Are Winglets for the Birds? The trials of a working configuration aerodynamicist
Date: Tue 7 Jul 2015, 15:00 - 16:00
Location: Room 324, SEMS building (3rd floor), Mile End
Guest Speaker: Prof. Tim Takahashi, Arizona State Univeristy
This talk will broadly summarize my research and development experience in industry and Academia working in the broad areas of Aircraft Design, Multi-Disciplinary-Optimization (MDO) and Configuration Aerodynamics. Having broad industrial experience, I became privy to which theoretical methods worked out well in practice and which ones did not. In this talk, I will focus on discussing my observations concerning aircraft drag prediction, weight prediction and how they collide when computing aerodynamic performance. For me, Winglets are a famous sore point. It is well known that non-planar lifting systems can produce lower vortex drag than planar lifting systems; an aircraft with a winglet fitted to a baseline wing might develop 10% less induced drag than the production reference. Offsetting its improvements, a large retrofit winglet comes with known weight and skin friction drag penalty. Winglets also produce unintended consequences to aircraft structural fatigue life, and dive performance.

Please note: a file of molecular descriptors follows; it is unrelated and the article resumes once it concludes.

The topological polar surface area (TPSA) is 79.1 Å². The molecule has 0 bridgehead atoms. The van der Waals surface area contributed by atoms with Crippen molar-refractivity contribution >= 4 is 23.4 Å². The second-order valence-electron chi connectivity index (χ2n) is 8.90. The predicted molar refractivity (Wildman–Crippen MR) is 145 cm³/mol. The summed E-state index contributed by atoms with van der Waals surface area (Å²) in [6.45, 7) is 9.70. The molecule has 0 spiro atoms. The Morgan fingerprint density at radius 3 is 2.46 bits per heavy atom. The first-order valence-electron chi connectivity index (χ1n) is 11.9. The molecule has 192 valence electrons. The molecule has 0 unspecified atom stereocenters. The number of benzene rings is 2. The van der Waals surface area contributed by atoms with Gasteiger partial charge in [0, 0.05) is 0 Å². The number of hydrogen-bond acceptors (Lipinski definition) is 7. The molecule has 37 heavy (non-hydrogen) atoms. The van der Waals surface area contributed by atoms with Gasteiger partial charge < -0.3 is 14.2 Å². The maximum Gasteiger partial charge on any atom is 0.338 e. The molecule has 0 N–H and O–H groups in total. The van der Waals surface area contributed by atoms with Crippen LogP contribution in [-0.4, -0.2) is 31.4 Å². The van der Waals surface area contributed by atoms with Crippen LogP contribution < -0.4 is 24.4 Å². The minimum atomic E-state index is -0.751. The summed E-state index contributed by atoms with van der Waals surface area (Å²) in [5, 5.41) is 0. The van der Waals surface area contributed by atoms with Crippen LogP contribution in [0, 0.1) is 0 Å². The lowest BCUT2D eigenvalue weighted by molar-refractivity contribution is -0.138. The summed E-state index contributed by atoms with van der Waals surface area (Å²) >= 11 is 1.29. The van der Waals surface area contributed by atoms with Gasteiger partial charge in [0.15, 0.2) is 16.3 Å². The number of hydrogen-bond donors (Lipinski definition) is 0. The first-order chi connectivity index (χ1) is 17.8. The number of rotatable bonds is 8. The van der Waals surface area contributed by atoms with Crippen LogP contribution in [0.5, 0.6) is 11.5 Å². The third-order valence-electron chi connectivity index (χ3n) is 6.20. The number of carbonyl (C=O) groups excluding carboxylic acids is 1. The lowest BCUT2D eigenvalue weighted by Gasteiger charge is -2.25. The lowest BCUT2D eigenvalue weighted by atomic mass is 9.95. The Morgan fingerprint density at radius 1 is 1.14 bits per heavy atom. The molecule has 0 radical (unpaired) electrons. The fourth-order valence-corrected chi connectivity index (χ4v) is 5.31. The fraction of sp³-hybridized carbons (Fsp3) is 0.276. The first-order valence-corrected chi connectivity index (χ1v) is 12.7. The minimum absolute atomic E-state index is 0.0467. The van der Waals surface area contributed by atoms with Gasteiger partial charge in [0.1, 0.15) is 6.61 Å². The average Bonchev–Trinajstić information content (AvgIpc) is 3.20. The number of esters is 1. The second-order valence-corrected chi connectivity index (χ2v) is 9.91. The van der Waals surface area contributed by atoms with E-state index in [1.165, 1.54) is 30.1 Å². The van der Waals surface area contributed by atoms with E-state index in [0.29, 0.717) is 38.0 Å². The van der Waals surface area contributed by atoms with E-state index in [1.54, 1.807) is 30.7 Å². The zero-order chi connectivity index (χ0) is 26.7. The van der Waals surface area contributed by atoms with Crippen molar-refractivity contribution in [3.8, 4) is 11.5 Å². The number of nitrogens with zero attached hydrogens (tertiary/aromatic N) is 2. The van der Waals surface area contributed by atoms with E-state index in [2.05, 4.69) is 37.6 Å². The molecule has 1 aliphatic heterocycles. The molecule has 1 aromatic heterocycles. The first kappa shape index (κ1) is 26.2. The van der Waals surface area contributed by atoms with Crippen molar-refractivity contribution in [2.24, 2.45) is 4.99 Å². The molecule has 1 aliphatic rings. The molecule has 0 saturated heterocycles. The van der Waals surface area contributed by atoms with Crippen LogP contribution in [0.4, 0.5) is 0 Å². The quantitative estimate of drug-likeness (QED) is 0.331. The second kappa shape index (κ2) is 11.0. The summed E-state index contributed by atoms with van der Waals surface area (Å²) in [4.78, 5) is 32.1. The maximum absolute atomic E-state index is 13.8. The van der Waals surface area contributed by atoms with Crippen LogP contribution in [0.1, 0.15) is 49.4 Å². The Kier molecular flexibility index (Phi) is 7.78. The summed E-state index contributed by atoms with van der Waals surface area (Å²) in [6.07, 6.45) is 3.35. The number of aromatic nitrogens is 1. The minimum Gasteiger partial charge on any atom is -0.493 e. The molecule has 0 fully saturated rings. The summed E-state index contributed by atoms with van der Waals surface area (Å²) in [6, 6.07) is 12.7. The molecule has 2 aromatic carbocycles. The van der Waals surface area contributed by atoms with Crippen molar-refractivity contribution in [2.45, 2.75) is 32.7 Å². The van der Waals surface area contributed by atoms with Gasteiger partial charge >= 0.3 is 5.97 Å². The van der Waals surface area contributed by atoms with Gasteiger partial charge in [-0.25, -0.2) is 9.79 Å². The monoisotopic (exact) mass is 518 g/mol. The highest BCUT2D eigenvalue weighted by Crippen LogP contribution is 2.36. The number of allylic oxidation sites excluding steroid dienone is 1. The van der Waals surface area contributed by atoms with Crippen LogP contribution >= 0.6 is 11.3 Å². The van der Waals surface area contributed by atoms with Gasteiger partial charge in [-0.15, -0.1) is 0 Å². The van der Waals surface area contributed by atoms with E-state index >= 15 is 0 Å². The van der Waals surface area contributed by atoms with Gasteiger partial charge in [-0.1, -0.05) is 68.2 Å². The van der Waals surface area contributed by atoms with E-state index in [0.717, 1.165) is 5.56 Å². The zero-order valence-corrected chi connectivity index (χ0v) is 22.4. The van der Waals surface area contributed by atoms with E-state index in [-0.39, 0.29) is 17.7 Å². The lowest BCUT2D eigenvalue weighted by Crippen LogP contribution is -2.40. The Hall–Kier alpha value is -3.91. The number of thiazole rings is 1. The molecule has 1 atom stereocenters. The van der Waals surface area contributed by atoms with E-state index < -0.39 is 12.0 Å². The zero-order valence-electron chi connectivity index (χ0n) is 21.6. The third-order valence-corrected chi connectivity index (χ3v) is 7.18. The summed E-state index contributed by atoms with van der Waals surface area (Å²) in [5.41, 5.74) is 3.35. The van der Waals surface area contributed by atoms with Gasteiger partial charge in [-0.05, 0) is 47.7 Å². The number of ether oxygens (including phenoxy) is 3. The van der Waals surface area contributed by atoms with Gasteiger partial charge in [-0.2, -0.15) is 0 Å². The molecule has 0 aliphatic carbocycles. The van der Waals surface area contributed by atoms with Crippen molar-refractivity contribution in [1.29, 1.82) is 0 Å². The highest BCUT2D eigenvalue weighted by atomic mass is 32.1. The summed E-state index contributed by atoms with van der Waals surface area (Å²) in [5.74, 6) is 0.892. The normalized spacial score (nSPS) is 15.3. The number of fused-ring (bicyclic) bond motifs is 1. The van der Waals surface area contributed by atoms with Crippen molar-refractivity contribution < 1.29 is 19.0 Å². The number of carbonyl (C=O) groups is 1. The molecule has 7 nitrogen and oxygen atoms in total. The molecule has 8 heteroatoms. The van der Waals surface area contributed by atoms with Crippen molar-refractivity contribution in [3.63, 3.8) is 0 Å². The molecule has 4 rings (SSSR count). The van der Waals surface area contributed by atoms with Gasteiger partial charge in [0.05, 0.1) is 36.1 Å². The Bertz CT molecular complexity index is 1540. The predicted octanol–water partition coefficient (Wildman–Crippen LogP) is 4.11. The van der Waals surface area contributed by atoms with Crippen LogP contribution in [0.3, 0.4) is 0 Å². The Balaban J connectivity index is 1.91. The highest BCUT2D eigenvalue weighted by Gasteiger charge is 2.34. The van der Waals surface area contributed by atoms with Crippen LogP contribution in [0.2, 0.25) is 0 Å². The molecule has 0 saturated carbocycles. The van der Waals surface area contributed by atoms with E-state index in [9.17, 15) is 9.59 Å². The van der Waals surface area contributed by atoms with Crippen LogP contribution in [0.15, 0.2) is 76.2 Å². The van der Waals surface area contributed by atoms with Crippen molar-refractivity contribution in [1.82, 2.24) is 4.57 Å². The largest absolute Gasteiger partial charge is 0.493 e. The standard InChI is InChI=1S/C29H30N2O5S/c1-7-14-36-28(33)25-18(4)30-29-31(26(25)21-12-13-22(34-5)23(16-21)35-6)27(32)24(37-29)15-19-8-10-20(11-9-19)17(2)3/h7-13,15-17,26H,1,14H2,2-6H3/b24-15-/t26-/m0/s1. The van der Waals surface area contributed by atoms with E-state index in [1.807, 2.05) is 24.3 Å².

I am interested in how these phenomena contribute to system performance. In this talk, I will explain how, in my opinion, technologies such as winglets are satisfactory remedial prescriptions for a compromised production design but a poor choice to incorporate at a conceptual level into new high- performance aircraft.
Short Bio: Professor of Practice Timothy Takahashi is a member of the teaching faculty at Arizona State University. Before joining ASU, he spent many years in industry. He worked at NASA, Lockheed-Martin (the Skunk Works in Palmdale, CA and Lockheed-Martin Aeronautics in Marietta, GA), Northrop-Grumman (Aerospace Systems in El Segundo,
|Contact:||Dr Ettore Barbieri & Dr Yury Korolev|